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Kidney Week

Abstract: PO0489

Oxygen Kinetics and Microvascular Function in CKD

Session Information

Category: CKD (Non-Dialysis)

  • 2101 CKD (Non-Dialysis): Epidemiology, Risk Factors, and Prevention


  • Bohmke, Natalie J., Virginia Commonwealth University, Richmond, Virginia, United States
  • Ramick, Meghan G., West Chester University of Pennsylvania, West Chester, Pennsylvania, United States
  • Edwards, David G., University of Delaware, Newark, Delaware, United States
  • Kirkman, Danielle L., Virginia Commonwealth University, Richmond, Virginia, United States

Patients with chronic kidney disease (CKD) have reduced cardiorespiratory fitness levels that are associated with reduced quality of life and mortality. Impaired oxygen uptake kinetics create a larger oxygen deficit that promotes fatigue. CKD related microvascular dysfunction may contribute to impaired oxygen uptake kinetics by hampering oxygen delivery to the working muscle. The purpose of this study is to investigate the relationship between oxygen kinetics and a measure of microvascular function in CKD.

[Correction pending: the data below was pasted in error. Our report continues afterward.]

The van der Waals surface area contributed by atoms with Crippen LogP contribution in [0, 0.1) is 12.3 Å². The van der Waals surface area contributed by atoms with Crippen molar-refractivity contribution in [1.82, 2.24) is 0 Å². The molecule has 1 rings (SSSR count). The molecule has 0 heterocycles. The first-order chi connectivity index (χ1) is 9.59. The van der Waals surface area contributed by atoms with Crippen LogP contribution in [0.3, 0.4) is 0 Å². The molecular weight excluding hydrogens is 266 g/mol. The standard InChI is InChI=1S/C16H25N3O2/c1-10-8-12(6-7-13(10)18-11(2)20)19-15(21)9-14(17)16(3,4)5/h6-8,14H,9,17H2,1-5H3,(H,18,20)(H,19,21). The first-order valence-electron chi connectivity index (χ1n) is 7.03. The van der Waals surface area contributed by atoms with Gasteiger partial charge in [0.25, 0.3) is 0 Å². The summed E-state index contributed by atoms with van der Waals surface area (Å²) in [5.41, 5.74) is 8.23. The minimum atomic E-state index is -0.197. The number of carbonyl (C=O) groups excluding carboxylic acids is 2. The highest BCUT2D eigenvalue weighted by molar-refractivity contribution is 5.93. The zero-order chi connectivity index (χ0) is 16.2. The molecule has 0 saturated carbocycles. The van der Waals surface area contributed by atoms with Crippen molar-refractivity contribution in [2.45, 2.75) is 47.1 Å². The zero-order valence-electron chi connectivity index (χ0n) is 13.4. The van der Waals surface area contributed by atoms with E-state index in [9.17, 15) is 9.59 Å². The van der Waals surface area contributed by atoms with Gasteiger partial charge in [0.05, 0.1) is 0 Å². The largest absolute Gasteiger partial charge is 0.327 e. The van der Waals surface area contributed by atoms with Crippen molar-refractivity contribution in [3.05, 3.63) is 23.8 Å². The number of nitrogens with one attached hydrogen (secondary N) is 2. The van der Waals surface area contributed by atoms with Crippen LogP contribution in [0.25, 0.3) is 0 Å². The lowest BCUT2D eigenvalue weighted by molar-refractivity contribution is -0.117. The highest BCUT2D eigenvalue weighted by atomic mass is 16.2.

13 patients with stage 3-5 CKD (Mean±SD, Age 60±14 years; eGFR 48.5±10.3 ml/min/1.73m2) were included in the analysis. Peak oxygen consumption (VO2peak) was measured via breath by breath expired respiratory gas analysis during a symptom limited graded cycle ergometry test. Oxygen kinetics were quantified as mean response time (MRT), the exponential time constant to reach 63% of steady state VO2. MRT was analyzed from three minutes of steady state submaximal cycling (<60% VO2peak). Microvascular function was assessed as cutaneous vasodilation during local heating coupled with intradermal microdialysis, measured by laser Doppler flowmetry.


VO2peak was 20.36±6.87ml/kg/min. A moderate inverse correlation was shown between oxygen uptake kinetics and microvascular function (Figure 1; r=-0.56, p=0.02).


Microvascular dysfunction may contribute to a larger oxygen deficit in CKD patients. Following further studies, microvascular function could serve as a potential treatment target to improve exercise tolerance in these patients.


  • Other NIH Support